Life is a series of decisions, and we millennials are having trouble making them. Part of the problem, I believe, is the contraceptive culture we inhabit. The introduction of the Pill in 1960 pushed forward the falsehood that we can have control of the unknown future and need only be open to life at the “perfect” time—after the degree, the dream vacation, the down payment on the house. But the weeds of this empty promise have spread far outside the bedroom.
Today, we live in a culture of fear that feeds the dark “what ifs” deep in our minds, the insecurities, the unknowns. What if having another child means a more chaotic home life? What if not making enough money strains our marriage? What if I fail at the job I am pursuing?
While we millennials are unfairly blamed for any number of social ills, there is one stereotype that strikes me as uncomfortably true: My generation is indecisive. Take a look at Exhibit A, delayed marriage rates. In 1990, the year I was born, 44 percent of young adults aged 18 to 34 were married. By 2016, that number had dived down to 26 percent. The stunning statistics do not stop there. The U.S. fertility rate is also at an historic low. The hesitation to embrace the gift of marriage and life strike at the family and, I believe, stems from fear of what the future holds.
Today, we live in a culture of fear that feeds the dark “what ifs” deep in our minds, the insecurities, the unknowns.
I understand well the “what ifs” that can plague and paralyze the mind. I come from three generations of divorce myself, and during my recent engagement period, many of my fears surrounding marriage came to the surface. What if you repeat the pattern? What if you are not happy? What if you discerned wrong? But now, on the other side of giving my “yes,” peace shines through.
My husband recently shared a quote that resonated with me, and I would like to pass it along. I especially want to encourage my fellow millennial Catholics to sit and pray with it for a while. The quote is from St. Francis de Sales, found in the book Consoling Thoughts: On Trials of an Interior Life:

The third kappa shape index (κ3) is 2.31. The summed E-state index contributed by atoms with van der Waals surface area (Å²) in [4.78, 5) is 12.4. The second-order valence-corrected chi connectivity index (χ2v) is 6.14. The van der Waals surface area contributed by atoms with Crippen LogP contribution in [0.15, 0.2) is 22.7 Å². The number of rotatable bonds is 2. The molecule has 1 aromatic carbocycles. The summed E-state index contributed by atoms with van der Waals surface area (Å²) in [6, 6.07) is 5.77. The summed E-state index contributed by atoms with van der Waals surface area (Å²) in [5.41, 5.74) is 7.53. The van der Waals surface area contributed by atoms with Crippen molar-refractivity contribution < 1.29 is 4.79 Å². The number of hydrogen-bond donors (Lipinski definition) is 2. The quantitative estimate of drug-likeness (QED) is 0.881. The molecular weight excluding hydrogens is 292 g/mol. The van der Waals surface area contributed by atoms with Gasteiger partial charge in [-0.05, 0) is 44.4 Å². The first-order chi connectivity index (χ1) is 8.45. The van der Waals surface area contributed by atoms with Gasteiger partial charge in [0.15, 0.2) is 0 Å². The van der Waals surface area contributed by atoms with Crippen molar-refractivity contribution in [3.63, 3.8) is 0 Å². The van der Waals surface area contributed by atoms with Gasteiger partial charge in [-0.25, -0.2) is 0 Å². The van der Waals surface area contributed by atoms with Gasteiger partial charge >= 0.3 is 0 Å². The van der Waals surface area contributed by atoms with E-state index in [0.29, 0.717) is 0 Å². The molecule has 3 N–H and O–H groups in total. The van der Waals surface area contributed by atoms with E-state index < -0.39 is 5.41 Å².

It is not those who commit the least number of faults who are the most holy, but those who have the greatest courage, the greatest generosity, the greatest love, who make the boldest efforts to overcome themselves, and are not immoderately apprehensive of tripping, or even of failing and being dirtied a little, provided they advance.
We are designed to be great saints. But we will never get there if we make our perpetual-discernment-bubble our safe space for fear of making a false step. To be a disciple, you must be a decision-maker. When Jesus called Matthew, the tax collector did not respond, “Can you wait until I make a pros-and-cons list first?” No, “he got up and followed him.” (Mt 9:9). Matthew responded with an immediacy we should imitate today.
This is not all meant to downplay the importance of discernment; I hope to emphasize it. It is important to frequent the sacraments, to seek a spiritual advisor and if you are engaged, to find a mentor couple. The closer you are to Christ, the more confidently you can trust your instincts. But prudence is not holding back—it is discerning how to best move forward.
Do not be afraid of the unknown future parts of life. You will inevitably fall, but trust in God and your ability to discern. Because in a world that glorifies “choice,” we would be better off to start making some decisions.